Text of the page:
David.M.Clark 1961 Page

September 29, 2022, 3:25 pm

My How-To Articles

Article Title How to possibly fund/afford your own Aged Care in an aged care facility
Article Reference 2021121101

Scenario:

Getting older is a part of life and as we move into a time where we may need to be placed in an aged care facility, it can be a daunting task for us and equally those in our family assisting us with the transition. There can seem to be much uncertainty and confusion as to how to negotiate this change of living.

Solution:

Firstly, I can highly recommend spending an initial $900-ish on an aged care consultant, a person who operates independently of the age care facilities, to research and provide you with the best priced and closest 'fit' to your or your loved one's needs. Facilities range in price and quality of facility and actual level of care, and spending your top dollar on a 'nice' facility could also net you a less than 'top' level of care. Again, an aged care consultant can often give you a good point of reference to bounce things off.

You are exposed to terms like RAD (Refundable Accommodation Deposit) which essentially is paid to the aged care facility as a lump sum - it is like a 'lease' or 'purchase' of a room for the time you are there. If you can meet the full price of the RAD any additional services offered are covered in the price. In conjunction with paying the RAD the facility will take about 85% (at the time of writing this page) of your old aged pension each month. This is part of covering your daily care needs such as food, personal care, cleaning and assistance.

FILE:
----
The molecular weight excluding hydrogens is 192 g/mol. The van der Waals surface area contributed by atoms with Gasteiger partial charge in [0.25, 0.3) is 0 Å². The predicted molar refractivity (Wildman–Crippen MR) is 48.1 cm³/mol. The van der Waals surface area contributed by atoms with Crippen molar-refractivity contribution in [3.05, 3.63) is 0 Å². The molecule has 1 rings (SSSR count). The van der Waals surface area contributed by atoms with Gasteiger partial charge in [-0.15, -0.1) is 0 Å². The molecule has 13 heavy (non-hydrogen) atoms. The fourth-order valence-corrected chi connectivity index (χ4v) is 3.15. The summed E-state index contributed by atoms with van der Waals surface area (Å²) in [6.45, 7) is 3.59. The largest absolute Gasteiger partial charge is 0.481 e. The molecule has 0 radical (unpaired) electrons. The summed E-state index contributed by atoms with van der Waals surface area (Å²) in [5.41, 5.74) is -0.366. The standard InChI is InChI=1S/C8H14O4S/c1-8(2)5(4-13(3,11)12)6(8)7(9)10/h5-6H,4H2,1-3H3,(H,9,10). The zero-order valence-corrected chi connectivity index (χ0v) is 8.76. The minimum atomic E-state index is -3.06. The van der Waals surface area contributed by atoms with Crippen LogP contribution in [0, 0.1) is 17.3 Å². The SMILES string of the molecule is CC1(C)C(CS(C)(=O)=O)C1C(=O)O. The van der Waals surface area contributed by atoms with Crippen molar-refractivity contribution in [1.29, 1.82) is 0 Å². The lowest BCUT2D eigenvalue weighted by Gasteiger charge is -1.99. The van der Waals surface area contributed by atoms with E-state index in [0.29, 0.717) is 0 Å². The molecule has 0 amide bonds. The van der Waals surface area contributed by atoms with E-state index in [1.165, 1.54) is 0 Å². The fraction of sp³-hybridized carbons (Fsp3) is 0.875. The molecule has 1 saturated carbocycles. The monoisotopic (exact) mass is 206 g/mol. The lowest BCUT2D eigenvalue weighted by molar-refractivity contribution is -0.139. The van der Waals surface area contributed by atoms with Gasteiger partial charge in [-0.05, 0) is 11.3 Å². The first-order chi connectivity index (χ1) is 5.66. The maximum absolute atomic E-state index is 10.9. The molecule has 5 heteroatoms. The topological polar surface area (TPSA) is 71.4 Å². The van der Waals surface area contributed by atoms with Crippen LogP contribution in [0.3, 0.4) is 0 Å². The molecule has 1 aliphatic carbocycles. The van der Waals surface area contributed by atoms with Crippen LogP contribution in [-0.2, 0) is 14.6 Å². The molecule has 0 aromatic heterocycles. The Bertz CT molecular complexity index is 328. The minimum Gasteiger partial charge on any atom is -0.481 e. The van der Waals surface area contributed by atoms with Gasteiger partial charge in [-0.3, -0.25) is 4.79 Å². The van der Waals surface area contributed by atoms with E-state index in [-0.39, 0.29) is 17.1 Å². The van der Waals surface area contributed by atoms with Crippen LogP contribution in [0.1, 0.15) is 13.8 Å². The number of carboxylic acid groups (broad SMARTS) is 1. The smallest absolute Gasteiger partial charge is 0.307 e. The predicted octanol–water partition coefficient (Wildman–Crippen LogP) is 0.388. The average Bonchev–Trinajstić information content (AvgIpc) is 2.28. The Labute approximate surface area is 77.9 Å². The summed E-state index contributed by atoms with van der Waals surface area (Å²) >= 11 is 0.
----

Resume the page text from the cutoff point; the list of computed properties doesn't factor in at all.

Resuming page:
The RAD is fully refunded to you when you leave the aged care facility or is paid to those who inherit your estate should you pass away. One cannot stress enough the importance to keep your will updated with a reputable lawyer to ensure your actual wishes are honoured.

If you don't have enough money to pay the full RAD, most facilities will enter into an arrangement that will still help fund your or your loved one's care by using the RAD as a source of funding your care, which means it reduces each month taking the extra services fee short-fall.

As an example, the RAD on a room might be $550,000, but you only have enough funds to cover $425,000 (so a $125,000 short-fall). Some facilities will still allow you to obtain a room complete with services, but they will take a combination of your pension, any other bank funds and a deduction from the RAD each month - so if your services fees are $500 extra per month then this will reduce your RAD balance to $424,500 - and so on.




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